The standard way that many determine the level of profit is by working out what the market will sustain. Whatever that is, is considered legitimate. It’s true that generally competition serves to keep prices within reasonable limits. It creates a trade-off between ensuring a successful and rewarding business … and protecting customers by giving them choices of cheaper or different products. However, it’s naïve to believe that the free market can always moderate this tension consistently and justly. For example, where essential services are controlled by a monopoly there is the potential for excessive profit to be made through unjust exploitation.
Usually the people who are hit hardest by unreasonable profitmaking are those who can least afford to pay the extra. This is particularly destructive in the business of lending. The least welloff in society frequently find that money from banks is not readily available to them. That leaves them at the mercy of financiers who exact exorbitant rates of interest. The justification offered by these lenders is that they need to cover bad debts and therefore must charge higher interest rates. But the reality is that many of the poorest will never climb out of debt. They are trapped and often end up with nothing.
New Testament scholar Wayne Grudem argues that profit needs to reflect the value my work has added. He suggests that, “Profit is…an indication that I have made something useful for others.”Such profit should reflect the person’s time, skill and risk. Grudem’s biblical argumentation is based on the mandate of Genesis 1:28; the parable of the talents (Matthew 25:14-30); and its Lukan equivalent, the parable of the minas (Luke 19:13).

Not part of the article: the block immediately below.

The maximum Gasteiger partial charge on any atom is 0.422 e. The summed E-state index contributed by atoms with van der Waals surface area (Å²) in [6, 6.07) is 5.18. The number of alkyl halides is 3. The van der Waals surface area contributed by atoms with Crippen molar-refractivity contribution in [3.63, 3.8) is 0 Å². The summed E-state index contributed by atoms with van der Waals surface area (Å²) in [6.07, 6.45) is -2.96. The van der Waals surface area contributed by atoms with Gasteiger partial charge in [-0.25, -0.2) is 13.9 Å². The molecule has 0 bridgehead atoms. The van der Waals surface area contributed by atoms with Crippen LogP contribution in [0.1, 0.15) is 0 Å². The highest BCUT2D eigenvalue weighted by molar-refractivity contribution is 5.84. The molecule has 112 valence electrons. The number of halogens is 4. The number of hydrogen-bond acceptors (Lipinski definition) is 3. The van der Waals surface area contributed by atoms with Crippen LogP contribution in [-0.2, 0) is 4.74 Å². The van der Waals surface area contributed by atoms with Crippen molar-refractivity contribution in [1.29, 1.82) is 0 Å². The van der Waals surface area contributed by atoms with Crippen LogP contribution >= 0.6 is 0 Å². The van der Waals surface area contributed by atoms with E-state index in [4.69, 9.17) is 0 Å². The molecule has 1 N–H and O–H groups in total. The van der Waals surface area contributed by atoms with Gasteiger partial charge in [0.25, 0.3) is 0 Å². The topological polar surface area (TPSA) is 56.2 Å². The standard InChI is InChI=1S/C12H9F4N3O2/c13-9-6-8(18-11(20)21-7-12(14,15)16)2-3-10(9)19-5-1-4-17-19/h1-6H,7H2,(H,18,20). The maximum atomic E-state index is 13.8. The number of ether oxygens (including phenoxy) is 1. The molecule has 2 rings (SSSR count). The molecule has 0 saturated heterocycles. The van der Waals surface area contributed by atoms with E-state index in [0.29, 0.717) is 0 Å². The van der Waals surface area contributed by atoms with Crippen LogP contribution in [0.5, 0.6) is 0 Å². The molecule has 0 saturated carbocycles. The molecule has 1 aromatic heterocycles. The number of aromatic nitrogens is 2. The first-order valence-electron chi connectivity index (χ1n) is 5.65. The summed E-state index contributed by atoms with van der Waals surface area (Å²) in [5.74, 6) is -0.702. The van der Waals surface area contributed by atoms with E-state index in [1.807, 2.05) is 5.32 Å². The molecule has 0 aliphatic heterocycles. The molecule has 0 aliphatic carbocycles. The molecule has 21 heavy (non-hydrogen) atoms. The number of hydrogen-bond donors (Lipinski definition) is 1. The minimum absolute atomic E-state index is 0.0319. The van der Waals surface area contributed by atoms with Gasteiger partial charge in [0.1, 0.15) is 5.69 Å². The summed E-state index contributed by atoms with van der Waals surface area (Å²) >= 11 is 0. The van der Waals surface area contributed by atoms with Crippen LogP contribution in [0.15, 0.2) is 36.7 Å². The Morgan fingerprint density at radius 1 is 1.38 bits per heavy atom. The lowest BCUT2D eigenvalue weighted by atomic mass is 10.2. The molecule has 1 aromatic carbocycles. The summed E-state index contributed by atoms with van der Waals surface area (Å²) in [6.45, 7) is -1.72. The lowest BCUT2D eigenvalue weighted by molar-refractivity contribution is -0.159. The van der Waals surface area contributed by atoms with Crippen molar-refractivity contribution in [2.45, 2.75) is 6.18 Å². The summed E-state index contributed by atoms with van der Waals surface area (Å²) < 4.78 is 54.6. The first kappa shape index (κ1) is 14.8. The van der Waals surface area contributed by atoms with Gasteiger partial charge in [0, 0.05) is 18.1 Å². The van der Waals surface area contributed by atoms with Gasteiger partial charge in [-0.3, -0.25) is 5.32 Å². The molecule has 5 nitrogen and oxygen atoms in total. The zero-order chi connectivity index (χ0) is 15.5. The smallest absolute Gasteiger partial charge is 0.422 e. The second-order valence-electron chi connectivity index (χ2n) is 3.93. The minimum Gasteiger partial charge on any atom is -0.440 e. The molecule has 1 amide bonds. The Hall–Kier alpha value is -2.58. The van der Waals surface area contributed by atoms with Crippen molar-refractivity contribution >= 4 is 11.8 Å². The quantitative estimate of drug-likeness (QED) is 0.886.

Two of Larry Burkett’s basic business maxims are, “provide a quality product at a fair price” and “treat your customers fairly”. We couldn’t agree more – but the problem comes when there is no real handle on how, in practice, these standards might be determined.
Alexander Hill takes a similar approach. Applying God’s justice to the world of commerce, he points out that justice should be the aim for both customer and seller, for both client and service provider. Therefore there’s nothing wrong with expecting to be rewarded for effort made and risk taken. We essentially agree with this “added value” principle. But again, making such assessments is deeply subjective and often based on societal expectations as well as supply-and-demand economics.
Let’s consider the following case, as an example of some of the issues involved: